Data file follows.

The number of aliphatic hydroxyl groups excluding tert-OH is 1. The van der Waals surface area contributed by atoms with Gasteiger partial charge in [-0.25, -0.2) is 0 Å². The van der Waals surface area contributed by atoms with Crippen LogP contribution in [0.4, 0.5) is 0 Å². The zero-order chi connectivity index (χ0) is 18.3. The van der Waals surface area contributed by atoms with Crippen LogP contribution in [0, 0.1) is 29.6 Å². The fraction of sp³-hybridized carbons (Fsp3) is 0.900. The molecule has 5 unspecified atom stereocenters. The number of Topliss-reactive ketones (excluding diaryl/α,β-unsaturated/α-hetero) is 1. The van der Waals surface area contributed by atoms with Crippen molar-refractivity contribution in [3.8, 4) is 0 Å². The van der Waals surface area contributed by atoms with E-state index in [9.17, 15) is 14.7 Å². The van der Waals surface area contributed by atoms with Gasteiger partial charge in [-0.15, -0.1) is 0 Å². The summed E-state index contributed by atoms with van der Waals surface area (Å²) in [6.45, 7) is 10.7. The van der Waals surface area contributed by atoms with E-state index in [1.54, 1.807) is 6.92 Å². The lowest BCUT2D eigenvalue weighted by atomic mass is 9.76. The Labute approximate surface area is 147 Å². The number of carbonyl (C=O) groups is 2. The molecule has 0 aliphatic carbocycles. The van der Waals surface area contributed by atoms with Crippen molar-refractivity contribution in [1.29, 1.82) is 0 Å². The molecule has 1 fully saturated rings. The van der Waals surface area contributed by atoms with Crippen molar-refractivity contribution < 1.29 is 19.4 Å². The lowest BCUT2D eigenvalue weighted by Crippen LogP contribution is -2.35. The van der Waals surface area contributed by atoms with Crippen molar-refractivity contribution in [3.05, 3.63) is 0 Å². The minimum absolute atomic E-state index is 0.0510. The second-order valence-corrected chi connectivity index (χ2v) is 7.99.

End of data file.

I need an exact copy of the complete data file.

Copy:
The number of aliphatic hydroxyl groups excluding tert-OH is 1. The van der Waals surface area contributed by atoms with Gasteiger partial charge in [-0.25, -0.2) is 0 Å². The van der Waals surface area contributed by atoms with Crippen LogP contribution in [0.4, 0.5) is 0 Å². The zero-order chi connectivity index (χ0) is 18.3. The van der Waals surface area contributed by atoms with Crippen LogP contribution in [0, 0.1) is 29.6 Å². The fraction of sp³-hybridized carbons (Fsp3) is 0.900. The molecule has 5 unspecified atom stereocenters. The number of Topliss-reactive ketones (excluding diaryl/α,β-unsaturated/α-hetero) is 1. The van der Waals surface area contributed by atoms with Crippen molar-refractivity contribution in [3.8, 4) is 0 Å². The van der Waals surface area contributed by atoms with E-state index in [9.17, 15) is 14.7 Å². The van der Waals surface area contributed by atoms with Gasteiger partial charge in [-0.15, -0.1) is 0 Å². The summed E-state index contributed by atoms with van der Waals surface area (Å²) in [6.45, 7) is 10.7. The van der Waals surface area contributed by atoms with E-state index in [1.54, 1.807) is 6.92 Å². The lowest BCUT2D eigenvalue weighted by atomic mass is 9.76. The Labute approximate surface area is 147 Å². The number of carbonyl (C=O) groups is 2. The molecule has 0 aliphatic carbocycles. The van der Waals surface area contributed by atoms with Crippen molar-refractivity contribution in [1.29, 1.82) is 0 Å². The molecule has 1 fully saturated rings. The van der Waals surface area contributed by atoms with Crippen molar-refractivity contribution < 1.29 is 19.4 Å². The lowest BCUT2D eigenvalue weighted by Crippen LogP contribution is -2.35. The van der Waals surface area contributed by atoms with Crippen molar-refractivity contribution in [3.05, 3.63) is 0 Å². The minimum absolute atomic E-state index is 0.0510. The second-order valence-corrected chi connectivity index (χ2v) is 7.99.